Neglectful emergency protocol leaves KSU unprepared

By CAROLYN ADAMS

Kennesaw State University does not require faculty to have emergency training and very few professors take part in the optional training. In the event of a tornado, gunman, or other on-campus violence, most of the professors on campus do not have the training or the know-how to deal with the situation at hand.

The alleged gunman from Friday, April 25th, sparked several discussions regarding Kennesaw State’s security protocol. Many students and administrators alike have voiced their concerns regarding the seeming lack of preparation on the school’s front regarding Emergency Plans of Action.

Communication department Crisis Coordinator Lauren Booth said most KSU professors have little to no training in emergency plans of action. KSU does not require its faculty to have any emergency training, which demonstrates weakness concerning preparedness for these possible situations.

Lauren Booth poses with the Department of Communication sign outside of her office. Photo by Carolyn Adams.
Lauren Booth poses with the Department of Communication sign outside of her office. Photo by Carolyn Adams.

Booth, who is the longest acting crisis coordinator in the communications department, said, “ We [crisis coordinators] wish faculty sometimes took a little more initiative to prepare for this [emergencies].”

There are, on average, two crisis coordinators per department, usually consisting of administrators or other department officials. These coordinators receive training in the KSU emergency protocol for severe weather, gunmen, and even bomb threats on campus. Crisis coordinators on campus are considerably outnumbered by untrained faculty and students, and are often ignored and disrespected by both faculty and students during emergency situations.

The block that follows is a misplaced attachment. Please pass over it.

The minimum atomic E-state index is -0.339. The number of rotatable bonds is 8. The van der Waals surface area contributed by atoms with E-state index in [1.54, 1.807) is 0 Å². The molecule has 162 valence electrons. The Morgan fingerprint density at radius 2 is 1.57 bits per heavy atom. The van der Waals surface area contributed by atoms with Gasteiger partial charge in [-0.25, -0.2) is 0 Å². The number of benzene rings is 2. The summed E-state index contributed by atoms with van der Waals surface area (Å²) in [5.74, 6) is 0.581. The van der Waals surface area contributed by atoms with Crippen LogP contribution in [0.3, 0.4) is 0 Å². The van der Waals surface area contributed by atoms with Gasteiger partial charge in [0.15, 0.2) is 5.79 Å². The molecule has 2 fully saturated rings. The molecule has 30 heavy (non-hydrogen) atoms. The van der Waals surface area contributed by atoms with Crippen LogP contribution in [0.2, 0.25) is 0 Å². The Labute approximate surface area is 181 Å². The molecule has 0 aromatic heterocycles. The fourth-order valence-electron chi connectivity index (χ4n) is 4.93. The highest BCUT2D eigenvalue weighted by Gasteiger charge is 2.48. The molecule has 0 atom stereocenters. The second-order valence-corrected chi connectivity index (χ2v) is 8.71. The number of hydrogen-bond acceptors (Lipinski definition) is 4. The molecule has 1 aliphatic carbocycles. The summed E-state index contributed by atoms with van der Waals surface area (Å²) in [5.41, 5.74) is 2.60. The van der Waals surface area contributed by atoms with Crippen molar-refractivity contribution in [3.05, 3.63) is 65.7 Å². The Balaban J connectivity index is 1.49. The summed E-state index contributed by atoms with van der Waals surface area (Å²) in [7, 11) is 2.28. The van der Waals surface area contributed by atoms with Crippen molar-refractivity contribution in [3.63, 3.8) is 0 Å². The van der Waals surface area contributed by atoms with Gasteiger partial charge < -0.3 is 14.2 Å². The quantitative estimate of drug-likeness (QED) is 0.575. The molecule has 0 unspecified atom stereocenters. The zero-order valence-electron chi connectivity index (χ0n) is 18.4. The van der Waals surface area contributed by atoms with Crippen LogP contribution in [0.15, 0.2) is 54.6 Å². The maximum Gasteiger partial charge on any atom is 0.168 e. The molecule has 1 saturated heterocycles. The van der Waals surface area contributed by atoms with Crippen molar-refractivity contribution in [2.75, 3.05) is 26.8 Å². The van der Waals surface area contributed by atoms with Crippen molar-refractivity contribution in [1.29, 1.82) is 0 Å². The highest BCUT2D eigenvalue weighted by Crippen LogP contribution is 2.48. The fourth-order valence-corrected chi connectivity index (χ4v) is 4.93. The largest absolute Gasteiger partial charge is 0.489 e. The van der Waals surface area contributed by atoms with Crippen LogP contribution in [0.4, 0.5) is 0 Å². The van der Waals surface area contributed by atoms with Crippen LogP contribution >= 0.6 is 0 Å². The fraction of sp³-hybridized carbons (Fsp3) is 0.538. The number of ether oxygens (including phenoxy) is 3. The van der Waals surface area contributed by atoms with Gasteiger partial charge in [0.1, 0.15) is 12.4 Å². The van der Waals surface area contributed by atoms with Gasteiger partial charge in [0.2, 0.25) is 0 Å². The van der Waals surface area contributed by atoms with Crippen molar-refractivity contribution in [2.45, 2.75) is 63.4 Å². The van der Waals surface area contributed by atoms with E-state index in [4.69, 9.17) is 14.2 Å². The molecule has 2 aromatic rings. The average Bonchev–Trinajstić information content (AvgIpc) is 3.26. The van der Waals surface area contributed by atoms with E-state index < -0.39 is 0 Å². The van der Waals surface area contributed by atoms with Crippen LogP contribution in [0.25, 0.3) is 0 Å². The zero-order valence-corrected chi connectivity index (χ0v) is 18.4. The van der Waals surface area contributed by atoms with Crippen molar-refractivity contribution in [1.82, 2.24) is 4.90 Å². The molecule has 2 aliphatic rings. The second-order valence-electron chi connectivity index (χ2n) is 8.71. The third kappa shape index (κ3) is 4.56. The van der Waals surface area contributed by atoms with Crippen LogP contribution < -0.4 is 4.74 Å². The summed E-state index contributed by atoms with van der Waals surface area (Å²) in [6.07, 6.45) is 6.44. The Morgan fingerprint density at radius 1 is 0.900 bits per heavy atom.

In the event of a nighttime attack, the campus is completely vulnerable, according to Booth. Since crisis coordinators are mostly staff and work regular hours, there are seldom KSU employees on campus after hours with emergency training.

Booth said she believes that more accessible emergency preparation videos, like the ones used to train all crisis coordinators, would benefit KSU as an institution.

Booth said, “I was very vocal in our meeting … about not having enough support people to help with some situations … not having faculty know what to do.”

KSU is hesitant about posting detailed videos about protocol because in the event of a shooter, the perpetrator will “most likely be a student” and administrators do not wish to arm possible attackers with the information needed to elude KSU law enforcement. Despite not wishing to share too much with possible perpetrators, the emergency plans of action can be found online via the school’s website.

The plans have not been updated since July 2012, in spite of administrators calling for it to be amended. It is apparent that something must be done to better prepare the institution for these events.

Detective Campbell proudly     wears his KSU Police badge. Photo by Carolyn Adams.
Detective Campbell proudly
wears his KSU Police badge. Photo by Carolyn Adams.

Detective Al Campbell of the KSU Police claims that it is both KSU faculty and students’ responsibility to prepare for these possible violent situations. He believes that the KSU faculty relies solely on the alert systems and that more training would be beneficial under these circumstances.

Campbell says that safety is not the sole responsibility of the faculty and staff at KSU but that students need to be more proactive in their preparations for these possible events. Students and faculty should never belittle the chances of possible violence on campus, according to Campbell.

“There should never be a sense of that this will never happen,” Campbell states, “you should always prepare for something like that.”

Both Campbell and Booth agree that more training for both faculty and students is necessary to prepare for these possible situations. The alarming reality of possible violence on campus raises one serious question: In the event of a gunman or other violent act on campus, would you know what to do?

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